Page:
In its early stages, Electronic Arts' forthcoming and much-anticipated game Spore was code-named Sim Everything, a play on its heritage as the newest game by The Sims creator Will Wright. But now, "sim everything" has another meaning for the company: EA is set to announce Tuesday it will release Spore later this year simultaneously for PCs and Macs. (The game is also set to arrive on the Nintendo Wii and DS at an undetermined date.)
The announcement is timed to coincide with the Macworld Expo, which begins Tuesday in San Francisco. At the convention, EA will show Spore running on Macs.
In a joint announcement last year at Apple's developers conference, it was revealed that the video game giant would be bringing some of its biggest franchises to the Mac. The news that Spore will be one of those titles and that it will hit Macs at the same time as PCs is a big move for the company.
The company was not able to meet that standard with any of the games it released for the Mac last year; each Mac version ended up missing the PC launch date by weeks or months--something EA would very much like to avoid in the future.
That's why EA is fine-tuning its relationship with Toronto-based TransGaming Technologies, a company that has developed a technology that makes it relatively easy for publishers like EA to develop Mac--or Linux--versions of a game side by side the PC versions.
According to David McCombe, director of technical design for EA's strategic platforms group, TransGaming's technology effectively creates a "wrapper" that goes around a piece of software developed for the PC, allowing it to run on a Mac. "The technology wrapper goes around (the software), and traps the (code) calls native to the Windows environment, and converts them to the correct calls for Mac," McCombe said. "It's not a complete code rewrite. It's more wrapper technology with some customer work."
That means, for example, that when a piece of software, in this case, Spore, wants to do a graphics call to DirectX, TransGaming's software translates the call so that it looks instead to the Mac graphics library.
"It serves both as traffic cop and does the conversion on the fly," McCombe said.
The upshot, he added, is that from a user's standpoint, playing Spore on a Mac should be a seamless experience, with no noticeable differences from the PC version.
Spore charges players with taking their characters through a complex growth process, beginning at the primordial cell stage and moving on up the evolutionary ladder, first colonizing small areas on a single planet and eventually heading off into space to find and conquer other societies.
EA is hardly the only game company that has had issues porting PC games to Macs.
Video game technology consultant Mark DeLoura said that Ubisoft--where he was previously a technical director--also found it difficult to make the translation, despite entreaties from Apple to do so.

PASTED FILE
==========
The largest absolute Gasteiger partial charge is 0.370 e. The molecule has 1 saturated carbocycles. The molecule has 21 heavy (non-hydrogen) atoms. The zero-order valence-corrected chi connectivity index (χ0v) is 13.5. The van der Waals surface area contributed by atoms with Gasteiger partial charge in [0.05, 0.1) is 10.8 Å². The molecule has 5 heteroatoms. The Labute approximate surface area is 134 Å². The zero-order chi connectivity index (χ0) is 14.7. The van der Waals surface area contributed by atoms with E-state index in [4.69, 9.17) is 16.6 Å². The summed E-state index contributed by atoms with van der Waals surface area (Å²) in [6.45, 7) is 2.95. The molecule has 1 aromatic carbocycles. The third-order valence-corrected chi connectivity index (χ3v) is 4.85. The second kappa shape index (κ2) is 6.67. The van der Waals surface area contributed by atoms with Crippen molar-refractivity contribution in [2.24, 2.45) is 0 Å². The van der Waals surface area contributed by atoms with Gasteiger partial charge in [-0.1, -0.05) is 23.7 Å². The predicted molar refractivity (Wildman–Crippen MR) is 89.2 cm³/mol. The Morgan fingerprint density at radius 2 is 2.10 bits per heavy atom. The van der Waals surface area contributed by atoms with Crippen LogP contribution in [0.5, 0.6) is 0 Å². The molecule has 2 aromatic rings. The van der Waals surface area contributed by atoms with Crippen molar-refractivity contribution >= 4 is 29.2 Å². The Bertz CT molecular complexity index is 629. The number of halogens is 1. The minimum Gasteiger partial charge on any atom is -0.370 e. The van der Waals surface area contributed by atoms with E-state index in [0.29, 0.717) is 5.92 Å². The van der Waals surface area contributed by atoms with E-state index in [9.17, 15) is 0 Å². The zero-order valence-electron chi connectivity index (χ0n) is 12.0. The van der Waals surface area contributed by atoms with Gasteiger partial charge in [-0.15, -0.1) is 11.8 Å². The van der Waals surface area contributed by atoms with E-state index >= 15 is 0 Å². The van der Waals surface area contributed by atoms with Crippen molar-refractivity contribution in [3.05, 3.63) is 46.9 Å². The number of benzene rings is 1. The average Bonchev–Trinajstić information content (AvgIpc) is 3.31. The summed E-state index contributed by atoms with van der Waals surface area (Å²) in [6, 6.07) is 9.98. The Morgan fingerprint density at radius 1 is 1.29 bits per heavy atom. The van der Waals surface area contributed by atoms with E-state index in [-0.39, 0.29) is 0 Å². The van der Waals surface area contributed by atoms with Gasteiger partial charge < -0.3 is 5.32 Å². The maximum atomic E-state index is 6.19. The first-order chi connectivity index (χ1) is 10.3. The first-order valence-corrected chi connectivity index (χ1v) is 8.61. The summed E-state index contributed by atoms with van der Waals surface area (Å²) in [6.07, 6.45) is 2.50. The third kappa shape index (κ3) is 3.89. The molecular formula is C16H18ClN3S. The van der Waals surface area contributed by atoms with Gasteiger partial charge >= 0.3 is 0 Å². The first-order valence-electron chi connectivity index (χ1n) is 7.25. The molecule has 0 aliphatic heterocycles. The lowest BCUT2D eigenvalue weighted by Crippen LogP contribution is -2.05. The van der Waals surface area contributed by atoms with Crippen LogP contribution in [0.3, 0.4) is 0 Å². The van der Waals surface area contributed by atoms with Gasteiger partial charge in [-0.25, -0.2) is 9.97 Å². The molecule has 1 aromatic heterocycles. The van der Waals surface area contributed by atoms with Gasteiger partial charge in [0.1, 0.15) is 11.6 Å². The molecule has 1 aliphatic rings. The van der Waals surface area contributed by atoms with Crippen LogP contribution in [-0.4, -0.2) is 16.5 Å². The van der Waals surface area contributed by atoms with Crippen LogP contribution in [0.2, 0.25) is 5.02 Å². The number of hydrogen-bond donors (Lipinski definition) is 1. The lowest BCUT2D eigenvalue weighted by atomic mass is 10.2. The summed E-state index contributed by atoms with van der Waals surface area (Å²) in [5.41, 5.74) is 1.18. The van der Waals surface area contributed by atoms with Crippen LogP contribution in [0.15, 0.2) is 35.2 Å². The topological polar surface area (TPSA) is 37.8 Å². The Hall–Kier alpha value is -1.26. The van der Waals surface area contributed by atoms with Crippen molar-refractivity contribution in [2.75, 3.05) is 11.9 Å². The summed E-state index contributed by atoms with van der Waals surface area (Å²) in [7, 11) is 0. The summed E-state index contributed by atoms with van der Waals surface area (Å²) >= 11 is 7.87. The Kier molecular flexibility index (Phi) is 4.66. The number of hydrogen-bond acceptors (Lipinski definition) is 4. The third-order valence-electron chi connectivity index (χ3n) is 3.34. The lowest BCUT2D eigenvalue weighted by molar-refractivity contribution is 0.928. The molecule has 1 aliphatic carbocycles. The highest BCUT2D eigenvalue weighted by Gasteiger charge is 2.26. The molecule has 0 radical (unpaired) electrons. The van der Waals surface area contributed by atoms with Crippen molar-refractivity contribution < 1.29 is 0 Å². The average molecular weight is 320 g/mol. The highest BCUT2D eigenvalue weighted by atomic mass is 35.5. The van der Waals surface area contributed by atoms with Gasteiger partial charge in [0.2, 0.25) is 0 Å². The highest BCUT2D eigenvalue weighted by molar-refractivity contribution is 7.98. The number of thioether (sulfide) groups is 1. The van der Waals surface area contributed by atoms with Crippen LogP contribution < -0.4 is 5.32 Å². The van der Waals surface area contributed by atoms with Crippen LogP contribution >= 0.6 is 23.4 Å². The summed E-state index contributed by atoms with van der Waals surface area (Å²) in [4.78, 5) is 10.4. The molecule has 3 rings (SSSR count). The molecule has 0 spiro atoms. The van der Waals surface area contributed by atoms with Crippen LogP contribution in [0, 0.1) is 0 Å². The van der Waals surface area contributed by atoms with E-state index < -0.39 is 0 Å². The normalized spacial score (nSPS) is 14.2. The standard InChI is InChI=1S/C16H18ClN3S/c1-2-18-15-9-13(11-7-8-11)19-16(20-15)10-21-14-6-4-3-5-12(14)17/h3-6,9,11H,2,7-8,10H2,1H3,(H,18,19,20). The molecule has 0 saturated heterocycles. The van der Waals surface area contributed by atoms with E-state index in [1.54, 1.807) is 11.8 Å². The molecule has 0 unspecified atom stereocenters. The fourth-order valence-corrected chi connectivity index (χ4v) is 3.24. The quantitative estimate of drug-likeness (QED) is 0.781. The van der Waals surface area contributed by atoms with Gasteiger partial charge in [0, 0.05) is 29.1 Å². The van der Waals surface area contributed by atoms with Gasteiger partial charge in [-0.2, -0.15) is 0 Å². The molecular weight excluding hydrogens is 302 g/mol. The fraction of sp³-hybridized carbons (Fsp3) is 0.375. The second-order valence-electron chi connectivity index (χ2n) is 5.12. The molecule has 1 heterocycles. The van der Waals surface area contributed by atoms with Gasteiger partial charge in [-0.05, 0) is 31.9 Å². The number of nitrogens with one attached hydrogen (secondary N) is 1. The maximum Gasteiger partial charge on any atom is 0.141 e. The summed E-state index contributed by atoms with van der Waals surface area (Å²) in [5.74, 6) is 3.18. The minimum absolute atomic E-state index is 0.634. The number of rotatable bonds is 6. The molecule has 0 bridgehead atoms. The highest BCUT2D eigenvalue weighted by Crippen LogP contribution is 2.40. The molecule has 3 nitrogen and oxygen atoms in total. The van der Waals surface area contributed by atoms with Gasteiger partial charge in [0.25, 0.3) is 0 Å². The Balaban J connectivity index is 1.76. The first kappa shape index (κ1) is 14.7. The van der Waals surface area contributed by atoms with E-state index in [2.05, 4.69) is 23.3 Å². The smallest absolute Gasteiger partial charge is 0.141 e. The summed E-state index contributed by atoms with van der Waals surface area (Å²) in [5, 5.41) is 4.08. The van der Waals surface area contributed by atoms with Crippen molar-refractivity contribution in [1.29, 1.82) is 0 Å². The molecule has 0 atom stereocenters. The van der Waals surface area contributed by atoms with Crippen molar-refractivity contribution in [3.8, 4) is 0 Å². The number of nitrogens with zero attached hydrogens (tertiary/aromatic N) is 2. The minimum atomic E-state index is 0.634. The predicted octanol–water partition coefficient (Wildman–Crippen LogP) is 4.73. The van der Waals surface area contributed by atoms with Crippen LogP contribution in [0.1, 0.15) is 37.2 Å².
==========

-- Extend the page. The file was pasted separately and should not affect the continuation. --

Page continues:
"The Apple guys, they were always very encouraging," DeLoura said. "'Please bring stuff to the Mac, please bring stuff to the Mac,' but they never gave us a lot of support. They're great guys, but they don't have a lot of resources, I think."
DeLoura said that Ubisoft had also experimented with TransGaming's tools, but decided in the end not to commit to them.
Is the market big enough?
A bigger issue for bringing PC games to the Mac, DeLoura added, is that publishers often don't think that the market is big enough.
"It didn't seem like we could justify porting over a hardcore shooter (game)," DeLoura said, "because as far as we could tell, those games didn't sell on the Mac."
EA, however, has decided the cost is justified. And while it has yet to decide whether it will ship different versions of Spore for PC and Mac or whether it will release both versions on a single DVD, McCombe suggested that is more of a sales or marketing question than a technical one.
In fact, EA is hoping to simultaneously release a number of titles this year on PC and Mac, and Spore may well be among the first. However, the company has yet to announce when Spore will be released.
McCombe said he hoped that EA and TransGaming have learned from their inability to get PC and Mac versions of games out at the same time last year.
"The difference here is that we have a solid version to start off of," he said. "I think both parties have learned how to" make it happen.
As for how much lead time is required to ensure that EA is able to do simultaneous launches, McCombe said, "That's a good question. We need more than we had last time, which we are now getting" with Spore and other titles planned for release this year.
"Last year was the first time going through the process with TransGaming," McCombe said, "so hopefully we have a better feel for the process."
Of course, for a huge company like EA, making the decision to release a game like Spore on the Mac at the same time as the PC version is hardly left entirely to the technical people. It is also a marketing calculation, and in the case of Spore, the company decided that it would be a smart move to ensure that Mac users believe they matter as much as PC users.
"With Spore in particular, we think the Macintosh user is somebody who is, typically, a creative individual," said Patrick Buechner, vice president of marketing for EA's Maxis division. "Part of the appeal of the Mac is that it allows you to do creative things very easily. And we think that lines up very closely with what you can do with Spore, and we think those audiences are very similar. So it just feels like a natural place for Spore to be, and we're thinking about it up front rather than as an afterthought. We want to give it the full attention."